http://i36.tinypic.com/102p3s1.jpg

Lots of lagged processes going on.

Anonymous said...

Bob, back in May at Climate Audit there was a comment by Steve McIntyre that he thought that NMAT (night marine air temperature) data had some adjustments back in the 1940s.

Have you found anything like that?

DB

Bob Tisdale said...

DB: Sorry, I don't recall anything and I don't believe I have a comparison graph handy of the ICOADS "raw" version versus the Hadley Centre MOHMAT.

Jurinko said...

Interesting, that in the contrary to global SST stalling, the satellite SST channel shows very steep and continuing drop, which started in April.

Bob Tisdale said...

Jurinko: The Reynolds OI.v2 SST data used in this post is satellite based also. Different satellite technology. And I assume you're talking about Dr. Spencer's posts. Keep in mind that he only includes the latitudes of 60S-60N, while these global datasets go pole to pole. I'll try to remember to include a graph of 60S-60N in my next update.

HR said...

Bob what is the lag time between the Nino SST drop and global SST drop? When can we expect the same large drop off in global SST as seen around week 35 of the 1998 data. Will the drop be similar?

Anonymous said...

Bob, the Foltz and McPhaden paper had dust data for the Atlantic back to 1980. A new paper by Evan and Mukhopadhyay goes back to 1955:

African dust over the northern tropical Atlantic: 1955–2008
http://trane.evsc.virginia.edu/Publications_files/2010_Evan_Mukhopadhyay.pdf

DB

Bob Tisdale said...

HR: I've never attempted to lag the trailing curves of NINO3.4 and global SST anomalies during the transition from an El Nino to a La Nina, so I can't answer your questions. Give me a week or so. I've got two other posts I'm trying to finish, but I'm also interested in seeing that lag.

I have a feeling it's going to vary per ENSO event but we shall see.

Regards

Bob Tisdale said...

DB: Thanks for the link to Evan and Mukhopadhyay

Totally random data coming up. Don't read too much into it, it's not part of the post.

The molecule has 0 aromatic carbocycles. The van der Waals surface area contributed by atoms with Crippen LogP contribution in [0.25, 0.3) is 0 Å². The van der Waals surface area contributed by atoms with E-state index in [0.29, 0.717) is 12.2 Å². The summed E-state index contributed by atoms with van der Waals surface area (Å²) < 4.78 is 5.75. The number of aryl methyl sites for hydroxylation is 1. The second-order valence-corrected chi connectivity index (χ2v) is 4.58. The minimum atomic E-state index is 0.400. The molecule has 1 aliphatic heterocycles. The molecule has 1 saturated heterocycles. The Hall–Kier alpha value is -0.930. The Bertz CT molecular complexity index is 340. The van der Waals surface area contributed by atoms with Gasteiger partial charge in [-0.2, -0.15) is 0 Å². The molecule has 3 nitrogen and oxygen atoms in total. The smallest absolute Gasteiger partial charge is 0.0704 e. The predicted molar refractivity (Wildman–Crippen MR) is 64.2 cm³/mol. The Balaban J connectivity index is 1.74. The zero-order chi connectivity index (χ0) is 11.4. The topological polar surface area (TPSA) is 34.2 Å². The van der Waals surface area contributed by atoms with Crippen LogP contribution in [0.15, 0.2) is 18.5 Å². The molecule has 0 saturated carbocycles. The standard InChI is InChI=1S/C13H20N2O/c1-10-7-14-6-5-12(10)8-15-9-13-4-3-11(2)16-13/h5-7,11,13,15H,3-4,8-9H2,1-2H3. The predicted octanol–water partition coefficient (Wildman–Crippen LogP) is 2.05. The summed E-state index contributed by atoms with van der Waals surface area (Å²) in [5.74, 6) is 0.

Bill Illis said...

I guess I'm interested in the lagged response as well.

I note that the AMO region is at its highest level in the record right now (36 weeks after the peak of the Nino 3.4) but it didn't start declining until 39 weeks after the 1997-98 El Nino peak and has taken up to a year in other El Ninos (but it has also been less than 39 weeks). I couldn't find a solid tangible correlation before so dismissed it but obviously that was a mistake.

Donations

Tips are now being accepted.

Comment Policy, SST Posts, and Notes

Comments that are political in nature or that have nothing to do with the post will be deleted.
####
The Smith and Reynolds SST Posts DOES NOT LIST ALL SST POSTS. I stopped using ERSST.v2 data for SST when NOAA deleted it from NOMADS early in 2009.

Please use the search feature in the upper left-hand corner of the page for posts on specific subjects.
####
NOTE: I’ve discovered that some of the links to older posts provide blank pages. While it’s possible to access that post by scrolling through the history, that’s time consuming. There’s a quick fix for the problem, so if you run into an absent post, please advise me. Thanks.
####
If you use the graphs, please cite or link to the address of the blog post or this website.